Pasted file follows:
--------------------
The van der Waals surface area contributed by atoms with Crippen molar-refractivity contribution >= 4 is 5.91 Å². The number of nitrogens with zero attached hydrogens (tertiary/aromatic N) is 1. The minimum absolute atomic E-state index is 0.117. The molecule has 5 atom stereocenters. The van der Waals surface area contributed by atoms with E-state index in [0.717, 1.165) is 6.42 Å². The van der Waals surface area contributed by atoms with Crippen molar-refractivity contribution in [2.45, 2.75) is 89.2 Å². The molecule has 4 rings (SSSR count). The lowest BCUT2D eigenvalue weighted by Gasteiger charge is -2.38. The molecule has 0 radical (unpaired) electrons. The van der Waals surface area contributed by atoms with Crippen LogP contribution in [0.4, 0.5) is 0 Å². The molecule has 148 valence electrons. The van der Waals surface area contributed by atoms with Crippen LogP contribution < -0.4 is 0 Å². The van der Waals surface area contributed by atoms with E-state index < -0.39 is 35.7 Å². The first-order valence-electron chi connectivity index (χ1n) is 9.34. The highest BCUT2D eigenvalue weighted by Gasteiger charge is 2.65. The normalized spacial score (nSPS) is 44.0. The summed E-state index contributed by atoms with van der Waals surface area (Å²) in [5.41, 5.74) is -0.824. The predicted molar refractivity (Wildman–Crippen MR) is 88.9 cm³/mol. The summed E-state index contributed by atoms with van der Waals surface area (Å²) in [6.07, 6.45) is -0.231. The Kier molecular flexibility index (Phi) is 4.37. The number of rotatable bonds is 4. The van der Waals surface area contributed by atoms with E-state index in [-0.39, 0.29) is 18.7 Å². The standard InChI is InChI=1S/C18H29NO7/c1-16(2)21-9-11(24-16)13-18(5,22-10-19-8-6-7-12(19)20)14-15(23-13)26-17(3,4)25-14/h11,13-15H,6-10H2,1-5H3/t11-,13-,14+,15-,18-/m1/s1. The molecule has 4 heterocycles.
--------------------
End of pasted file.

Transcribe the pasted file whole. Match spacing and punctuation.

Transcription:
The van der Waals surface area contributed by atoms with Crippen molar-refractivity contribution >= 4 is 5.91 Å². The number of nitrogens with zero attached hydrogens (tertiary/aromatic N) is 1. The minimum absolute atomic E-state index is 0.117. The molecule has 5 atom stereocenters. The van der Waals surface area contributed by atoms with E-state index in [0.717, 1.165) is 6.42 Å². The van der Waals surface area contributed by atoms with Crippen molar-refractivity contribution in [2.45, 2.75) is 89.2 Å². The molecule has 4 rings (SSSR count). The lowest BCUT2D eigenvalue weighted by Gasteiger charge is -2.38. The molecule has 0 radical (unpaired) electrons. The van der Waals surface area contributed by atoms with Crippen LogP contribution in [0.4, 0.5) is 0 Å². The molecule has 148 valence electrons. The van der Waals surface area contributed by atoms with Crippen LogP contribution < -0.4 is 0 Å². The van der Waals surface area contributed by atoms with E-state index < -0.39 is 35.7 Å². The first-order valence-electron chi connectivity index (χ1n) is 9.34. The highest BCUT2D eigenvalue weighted by Gasteiger charge is 2.65. The normalized spacial score (nSPS) is 44.0. The summed E-state index contributed by atoms with van der Waals surface area (Å²) in [5.41, 5.74) is -0.824. The predicted molar refractivity (Wildman–Crippen MR) is 88.9 cm³/mol. The summed E-state index contributed by atoms with van der Waals surface area (Å²) in [6.07, 6.45) is -0.231. The Kier molecular flexibility index (Phi) is 4.37. The number of rotatable bonds is 4. The van der Waals surface area contributed by atoms with E-state index in [-0.39, 0.29) is 18.7 Å². The standard InChI is InChI=1S/C18H29NO7/c1-16(2)21-9-11(24-16)13-18(5,22-10-19-8-6-7-12(19)20)14-15(23-13)26-17(3,4)25-14/h11,13-15H,6-10H2,1-5H3/t11-,13-,14+,15-,18-/m1/s1. The molecule has 4 heterocycles.